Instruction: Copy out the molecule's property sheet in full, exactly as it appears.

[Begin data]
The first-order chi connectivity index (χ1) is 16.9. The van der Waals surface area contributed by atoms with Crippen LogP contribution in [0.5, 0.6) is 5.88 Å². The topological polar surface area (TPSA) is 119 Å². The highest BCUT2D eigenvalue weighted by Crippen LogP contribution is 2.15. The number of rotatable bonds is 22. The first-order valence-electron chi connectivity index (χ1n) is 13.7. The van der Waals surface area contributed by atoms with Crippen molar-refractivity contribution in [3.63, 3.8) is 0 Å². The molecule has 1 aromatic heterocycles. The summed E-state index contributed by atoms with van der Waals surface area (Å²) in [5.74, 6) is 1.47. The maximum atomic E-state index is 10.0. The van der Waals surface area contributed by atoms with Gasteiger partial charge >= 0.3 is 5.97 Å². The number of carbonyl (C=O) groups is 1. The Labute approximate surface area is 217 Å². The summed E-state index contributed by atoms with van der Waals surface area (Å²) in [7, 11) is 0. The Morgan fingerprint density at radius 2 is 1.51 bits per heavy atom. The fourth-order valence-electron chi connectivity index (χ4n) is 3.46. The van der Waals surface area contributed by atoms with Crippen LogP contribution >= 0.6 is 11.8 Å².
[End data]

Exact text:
The first-order chi connectivity index (χ1) is 16.9. The van der Waals surface area contributed by atoms with Crippen LogP contribution in [0.5, 0.6) is 5.88 Å². The topological polar surface area (TPSA) is 119 Å². The highest BCUT2D eigenvalue weighted by Crippen LogP contribution is 2.15. The number of rotatable bonds is 22. The first-order valence-electron chi connectivity index (χ1n) is 13.7. The van der Waals surface area contributed by atoms with Crippen molar-refractivity contribution in [3.63, 3.8) is 0 Å². The molecule has 1 aromatic heterocycles. The summed E-state index contributed by atoms with van der Waals surface area (Å²) in [5.74, 6) is 1.47. The maximum atomic E-state index is 10.0. The van der Waals surface area contributed by atoms with Gasteiger partial charge >= 0.3 is 5.97 Å². The number of carbonyl (C=O) groups is 1. The Labute approximate surface area is 217 Å². The summed E-state index contributed by atoms with van der Waals surface area (Å²) in [7, 11) is 0. The Morgan fingerprint density at radius 2 is 1.51 bits per heavy atom. The fourth-order valence-electron chi connectivity index (χ4n) is 3.46. The van der Waals surface area contributed by atoms with Crippen LogP contribution >= 0.6 is 11.8 Å².